Getting to Know You

Feb. 9-15, 2006
Getting to Know You
By Luke Eggleston/ SUN staff writer
SUN photo(s) Photo’s submitted
Franciscan Ministries Hopes for Strong Ties with Somalian Refugees

The Franciscan community on the northside of Syracuse has had a longstanding history of reaching out to refugees.

When the Franciscans were approached by Catholic Charities in regards to opening their arms to 12 Somalians who arrived last week, the response was no different. “It’s consistent with our ministry and our mission,” said Dave Allen, the director of special projects for the Franciscans.

The Franciscan community owns a recently vacated house next to the Assisi Center on Catawba Street off North Salina and its doors were opened to this most recent group of refugees. “We’ve always been very interested in refugee resettlement whether it’s with Catholic Charities or with the InterReligious Council,” said Allen, whose responsibilities include managing the properties owned by the Franciscans in Syracuse.

The violence gripping Somalia was made famous in the 2001 epic “Black Hawk Down.” Anarchy has reigned supreme in the East African nation since 1991. The most stable government exists in the splinter state of Somaliland while the rest of the nation proper is ruled by various warlords. No foreign government officially recognizes Somaliland although Ethiopia recently opened trade relations. Catholic Charities Director for Refugee Resettlement Kip Hargrave believes that this group of refugees had lived in a camp in Kenya for several years before finally coming to the U.S.

“They come from a very fragile background,” said Friar Phil Kelly, OFM Conv. According to Friar Phil, the Franciscans are anxious to develop a stronger relationship with this particular family. Allen noted that the Franciscans’ relationship with the previous occupants had not been an intimate one.

“We want to be more active with this group in particular,” Allen said. “Previously we were just primarily landlords and that’s not really what we’re interested in. We want to be engaged and understand what they’re going through and be open to whatever they might need. You learn as you go along. It would be wonderful to be more attached to them. We don’t want to interfere but certainly we want to be there for them and we want them to know that we’re interested in their care and they’re learning our ways and getting them going.” Much of the Franciscans’ experience with refugee communities has been with the Sudanese who have resettled in the Syracuse area. The Franciscans are currently trying to bring education opportunities to Sudanese mothers in the Syracuse area.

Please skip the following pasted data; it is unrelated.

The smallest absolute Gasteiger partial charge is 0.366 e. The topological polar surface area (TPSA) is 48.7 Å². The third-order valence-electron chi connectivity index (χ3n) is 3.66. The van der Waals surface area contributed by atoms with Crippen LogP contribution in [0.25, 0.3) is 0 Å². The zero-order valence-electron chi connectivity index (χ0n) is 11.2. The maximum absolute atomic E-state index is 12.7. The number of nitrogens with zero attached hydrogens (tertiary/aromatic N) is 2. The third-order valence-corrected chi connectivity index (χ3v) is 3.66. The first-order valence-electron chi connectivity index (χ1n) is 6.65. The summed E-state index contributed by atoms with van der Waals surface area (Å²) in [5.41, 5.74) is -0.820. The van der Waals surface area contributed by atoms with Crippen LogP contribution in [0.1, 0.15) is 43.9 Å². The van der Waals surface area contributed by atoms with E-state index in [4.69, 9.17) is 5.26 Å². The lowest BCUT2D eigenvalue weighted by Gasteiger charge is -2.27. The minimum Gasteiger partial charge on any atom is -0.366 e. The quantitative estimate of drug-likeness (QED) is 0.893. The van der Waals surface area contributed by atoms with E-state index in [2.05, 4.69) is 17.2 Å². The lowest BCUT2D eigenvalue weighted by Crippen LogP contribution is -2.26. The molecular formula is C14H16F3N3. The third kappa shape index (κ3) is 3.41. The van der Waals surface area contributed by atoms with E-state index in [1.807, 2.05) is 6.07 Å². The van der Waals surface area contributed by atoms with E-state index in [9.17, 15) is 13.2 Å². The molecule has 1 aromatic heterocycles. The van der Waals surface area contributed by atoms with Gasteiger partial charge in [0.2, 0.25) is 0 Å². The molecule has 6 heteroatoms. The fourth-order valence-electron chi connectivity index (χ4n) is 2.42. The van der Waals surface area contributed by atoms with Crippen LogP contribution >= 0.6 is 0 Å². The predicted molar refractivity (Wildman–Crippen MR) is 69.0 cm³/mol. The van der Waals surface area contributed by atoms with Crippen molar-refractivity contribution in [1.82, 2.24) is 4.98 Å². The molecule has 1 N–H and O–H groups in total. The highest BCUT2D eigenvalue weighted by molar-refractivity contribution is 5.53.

“They [the Sudanese] were very keen on providing education for the mothers in their community. My first reaction was ‘Why don’t you go to a day-care center,’” Friar Phil said, explaining that the Sudanese mothers were reluctant to leave their children for even as long as two hours while they were nursing them. In order to become more familiar with their new tenants, the Franciscans have been in contact with the Somalians’ sponsoring parish, St. Mary’s in Jamesville. Parishioners from that church cleaned the house thoroughly in anticipation of the Somalian family’s arrival and also donated what Hargrave estimates to be $6,400 in furniture.

Friar Phil noted that the refugees who have the aid of a sponsoring parish often have a leg up. “The families that get locked into a sponsorship do very well,” he said. Last week, Hargrave asked that the new Syracuse residents be given a little time to rest after their long journey from East Africa. Once they’re settled in, however, the obligation will be on Catholic Charities to make them productive residents within four and one half months. Everyone in the family over 18 years of age will be expected to find a job within that time frame. In the meantime, Catholic Charities is responsible for helping the refugees become accustomed to life in Syracuse by providing them with clothing, a benefit card and home life. Many Somalians are unfamiliar with some of the things Americans might see as staples such as stoves and refrigerators.

Friar Phil hopes that the home environment will help the family maintain the unity that has enabled them to survive in one of Africa’s most troubled regions. “Togetherness has helped them survive,” he said.

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